China holds to tariff demand amid US threats


The trade war triggered by US tariffs has invited retaliatory levies by China. Soybean is a commodity China imports in large quantities from the US.  (Photo: VCG)

The trade war triggered by US tariffs has invited retaliatory levies by China. Soybean is a commodity China imports in large quantities from the US. Photo: VCG

Chinese government on Thursday made it clear that it would not back down on core demands for a phase one trade agreement with the US, as they reiterated that rolling back tariffs is a must and a trade deal needs to be mutually acceptable, despite erratic statements from US officials.

Market sentiment for the highly anticipated phase one deal has been somewhat dented by recent incoherent messages out of Washington, but Chinese experts close to the trade talks said that the US may be testing the waters and both sides remain on track for reaching an agreement.

Asked about China's stance on tariffs and US President Donald Trump's suggestion that he would prefer to sign a deal after the US elections in 2020, Gao Feng, a spokesperson for the Chinese Ministry of Commerce

 (MOFCOM), reiterated at a press briefing on Thursday that China looks to roll back tariffs. Gao said that talks are continuing.

"China believes that if the two sides were to reach a phase one deal, tariffs should be lowered accordingly," Gao said, though he struck a slightly different tone from his previous call for "simultaneously and proportionally" removing tariffs.    

Gao added that officials have maintained close contact but he had no additional information to reveal.

The US has sent contradictory signals in recent days about the phase one trade deal, suggesting at times that a deal is very close and threatening at other occasions to hike tariffs in lieu of a deal. On Tuesday, Trump suggested that "it's better to wait until after" the US elections in 2020 for reaching the deal. 

"That may be Trump testing the waters domestically, as he weighs whether or not to sign a phase one deal," Gao Lingyun, an expert at the Chinese Academy of Social Sciences in Beijing, told the Global Times on Thursday. "Trump has stopped saying that after he saw the US stock market plunged."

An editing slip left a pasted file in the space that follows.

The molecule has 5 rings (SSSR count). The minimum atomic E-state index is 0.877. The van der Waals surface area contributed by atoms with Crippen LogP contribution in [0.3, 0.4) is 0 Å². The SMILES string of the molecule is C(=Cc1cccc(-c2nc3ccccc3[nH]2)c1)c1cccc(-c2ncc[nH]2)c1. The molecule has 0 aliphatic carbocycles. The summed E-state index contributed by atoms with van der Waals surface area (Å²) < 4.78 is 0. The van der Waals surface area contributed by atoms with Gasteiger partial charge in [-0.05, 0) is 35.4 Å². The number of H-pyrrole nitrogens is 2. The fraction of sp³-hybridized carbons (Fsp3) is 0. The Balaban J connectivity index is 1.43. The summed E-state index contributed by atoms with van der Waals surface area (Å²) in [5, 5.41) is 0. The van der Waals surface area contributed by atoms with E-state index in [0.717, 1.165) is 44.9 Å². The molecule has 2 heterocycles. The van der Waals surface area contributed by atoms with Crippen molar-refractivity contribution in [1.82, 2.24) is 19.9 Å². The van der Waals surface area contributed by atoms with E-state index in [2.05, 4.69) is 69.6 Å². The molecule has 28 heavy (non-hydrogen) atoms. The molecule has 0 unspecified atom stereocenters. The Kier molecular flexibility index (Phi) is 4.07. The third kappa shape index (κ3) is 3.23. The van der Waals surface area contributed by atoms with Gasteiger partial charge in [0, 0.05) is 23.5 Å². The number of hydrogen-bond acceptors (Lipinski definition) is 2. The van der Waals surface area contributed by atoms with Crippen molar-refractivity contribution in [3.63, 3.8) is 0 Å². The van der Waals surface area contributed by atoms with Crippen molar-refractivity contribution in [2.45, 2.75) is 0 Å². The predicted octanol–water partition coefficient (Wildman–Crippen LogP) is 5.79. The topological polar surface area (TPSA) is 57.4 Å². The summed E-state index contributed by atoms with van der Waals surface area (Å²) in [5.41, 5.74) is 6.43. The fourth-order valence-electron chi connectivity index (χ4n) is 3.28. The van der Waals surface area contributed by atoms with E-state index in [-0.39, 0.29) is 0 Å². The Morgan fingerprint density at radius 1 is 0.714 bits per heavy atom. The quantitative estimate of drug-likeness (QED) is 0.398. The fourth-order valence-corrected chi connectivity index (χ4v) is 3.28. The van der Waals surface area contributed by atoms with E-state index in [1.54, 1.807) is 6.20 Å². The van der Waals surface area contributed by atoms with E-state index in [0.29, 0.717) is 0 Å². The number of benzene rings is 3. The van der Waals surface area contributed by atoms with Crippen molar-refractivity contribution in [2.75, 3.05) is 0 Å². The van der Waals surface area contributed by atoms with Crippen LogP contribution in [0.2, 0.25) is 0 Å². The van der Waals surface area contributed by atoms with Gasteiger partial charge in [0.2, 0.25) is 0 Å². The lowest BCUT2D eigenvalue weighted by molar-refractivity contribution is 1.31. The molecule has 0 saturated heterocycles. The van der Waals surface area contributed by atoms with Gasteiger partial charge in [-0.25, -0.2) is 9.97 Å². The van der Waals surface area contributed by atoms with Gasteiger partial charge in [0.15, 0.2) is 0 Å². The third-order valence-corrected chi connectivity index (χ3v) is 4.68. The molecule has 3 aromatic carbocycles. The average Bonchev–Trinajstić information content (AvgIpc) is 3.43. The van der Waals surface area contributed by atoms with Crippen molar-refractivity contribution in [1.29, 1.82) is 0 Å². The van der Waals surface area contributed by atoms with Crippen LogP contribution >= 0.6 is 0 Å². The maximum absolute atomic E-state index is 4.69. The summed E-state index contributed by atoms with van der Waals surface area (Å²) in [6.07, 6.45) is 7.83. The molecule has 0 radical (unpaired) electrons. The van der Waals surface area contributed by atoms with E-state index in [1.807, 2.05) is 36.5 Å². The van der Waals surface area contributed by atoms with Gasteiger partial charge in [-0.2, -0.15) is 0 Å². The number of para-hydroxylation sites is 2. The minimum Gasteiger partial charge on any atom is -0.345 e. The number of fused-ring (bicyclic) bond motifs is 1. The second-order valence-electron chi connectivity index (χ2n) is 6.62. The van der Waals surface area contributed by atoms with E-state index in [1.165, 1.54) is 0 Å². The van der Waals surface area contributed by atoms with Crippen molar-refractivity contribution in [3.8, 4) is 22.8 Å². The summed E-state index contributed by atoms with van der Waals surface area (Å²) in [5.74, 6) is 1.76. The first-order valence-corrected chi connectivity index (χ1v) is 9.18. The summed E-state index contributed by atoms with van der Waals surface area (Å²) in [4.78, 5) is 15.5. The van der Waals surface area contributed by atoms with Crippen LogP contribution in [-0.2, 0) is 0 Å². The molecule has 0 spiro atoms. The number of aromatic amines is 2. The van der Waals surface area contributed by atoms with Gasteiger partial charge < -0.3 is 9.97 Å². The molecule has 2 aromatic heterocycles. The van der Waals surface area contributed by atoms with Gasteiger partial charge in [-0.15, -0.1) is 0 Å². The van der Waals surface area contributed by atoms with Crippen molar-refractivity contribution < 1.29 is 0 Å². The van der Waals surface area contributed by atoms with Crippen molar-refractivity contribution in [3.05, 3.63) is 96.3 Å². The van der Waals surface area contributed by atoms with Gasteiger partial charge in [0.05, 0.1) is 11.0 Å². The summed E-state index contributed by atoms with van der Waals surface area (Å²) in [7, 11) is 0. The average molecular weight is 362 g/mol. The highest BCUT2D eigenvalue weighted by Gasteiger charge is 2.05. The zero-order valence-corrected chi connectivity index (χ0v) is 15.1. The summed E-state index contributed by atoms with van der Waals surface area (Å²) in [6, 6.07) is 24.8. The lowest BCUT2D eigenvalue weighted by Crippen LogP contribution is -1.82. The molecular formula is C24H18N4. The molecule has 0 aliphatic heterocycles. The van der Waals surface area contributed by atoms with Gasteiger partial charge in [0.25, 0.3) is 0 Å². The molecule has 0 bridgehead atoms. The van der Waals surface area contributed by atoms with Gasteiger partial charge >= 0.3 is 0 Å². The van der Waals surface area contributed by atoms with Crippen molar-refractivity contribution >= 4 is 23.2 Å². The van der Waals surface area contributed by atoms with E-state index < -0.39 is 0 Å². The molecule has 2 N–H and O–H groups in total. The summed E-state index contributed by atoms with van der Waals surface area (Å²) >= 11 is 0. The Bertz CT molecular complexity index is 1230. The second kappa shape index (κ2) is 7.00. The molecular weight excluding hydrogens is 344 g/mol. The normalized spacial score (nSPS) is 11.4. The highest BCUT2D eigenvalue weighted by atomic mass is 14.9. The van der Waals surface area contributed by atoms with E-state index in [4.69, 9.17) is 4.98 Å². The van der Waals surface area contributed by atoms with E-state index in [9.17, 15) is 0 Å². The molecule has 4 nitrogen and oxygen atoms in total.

Following Trump's statement on Tuesday, US stocks declined, with the Dow Jones Industrial Average losing 1 percent and the S&P 500 dropping 0.7 percent.

Trump's comments also met with stern pushback from Chinese officials. On Wednesday, Hua Chunying, a spokesperson for the Chinese Foreign Ministry, took aim at the erratic statements from US officials and said that China has set no deadline for reaching or not reaching a deal, and it will take countermeasures if forced.

"If we face the pressures of unilateralism, protectionism and trade bullying, we have no choice but to take resolute and decisive measures to defend our legitimate rights and interests," Hua told a press briefing.

However, despite the verbal sparring, a phase one deal remains on track as negotiators have "basically" completed negotiations, including the removal of some tariffs, said Gao Lingyun, who is close to the trade talks. 

But some in the US who do not want to see a deal are "acting out" with the so-called human rights bills on Hong Kong and Xinjiang and suggestions to kick Chinese telecom company Huawei out of the US dollar system, he said. "We have reached a very delicate moment," he said.

The US moves on Hong Kong and Xinjiang have drawn furious responses from officials in Beijing, who called them "blatant interference" in China's internal affairs and have taken or vowed to take countermeasures

Asked about the impact of the Hong Kong and Xinjiang bills on the trade talks, Hua, the Foreign Ministry spokesperson, said that "there is no way this won't affect bilateral relations and cooperation in important areas."